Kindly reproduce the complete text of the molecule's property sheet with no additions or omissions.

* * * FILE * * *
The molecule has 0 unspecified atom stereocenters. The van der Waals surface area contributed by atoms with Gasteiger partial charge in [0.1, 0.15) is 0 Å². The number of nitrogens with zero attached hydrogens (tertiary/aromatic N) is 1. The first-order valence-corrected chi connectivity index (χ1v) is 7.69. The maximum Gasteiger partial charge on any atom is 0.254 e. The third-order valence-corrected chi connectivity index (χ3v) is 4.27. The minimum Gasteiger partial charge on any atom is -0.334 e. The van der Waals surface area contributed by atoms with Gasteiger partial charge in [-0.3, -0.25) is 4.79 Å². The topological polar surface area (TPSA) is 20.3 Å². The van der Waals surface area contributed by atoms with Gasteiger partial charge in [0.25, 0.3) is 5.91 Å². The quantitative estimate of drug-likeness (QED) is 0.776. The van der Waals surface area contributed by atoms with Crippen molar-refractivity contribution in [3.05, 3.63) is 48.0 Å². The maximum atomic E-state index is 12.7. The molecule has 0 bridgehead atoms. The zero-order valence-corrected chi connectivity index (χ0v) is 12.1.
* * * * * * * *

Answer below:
The molecule has 0 unspecified atom stereocenters. The van der Waals surface area contributed by atoms with Gasteiger partial charge in [0.1, 0.15) is 0 Å². The number of nitrogens with zero attached hydrogens (tertiary/aromatic N) is 1. The first-order valence-corrected chi connectivity index (χ1v) is 7.69. The maximum Gasteiger partial charge on any atom is 0.254 e. The third-order valence-corrected chi connectivity index (χ3v) is 4.27. The minimum Gasteiger partial charge on any atom is -0.334 e. The van der Waals surface area contributed by atoms with Gasteiger partial charge in [-0.3, -0.25) is 4.79 Å². The topological polar surface area (TPSA) is 20.3 Å². The van der Waals surface area contributed by atoms with Gasteiger partial charge in [0.25, 0.3) is 5.91 Å². The quantitative estimate of drug-likeness (QED) is 0.776. The van der Waals surface area contributed by atoms with Crippen molar-refractivity contribution in [3.05, 3.63) is 48.0 Å². The maximum atomic E-state index is 12.7. The molecule has 0 bridgehead atoms. The zero-order valence-corrected chi connectivity index (χ0v) is 12.1.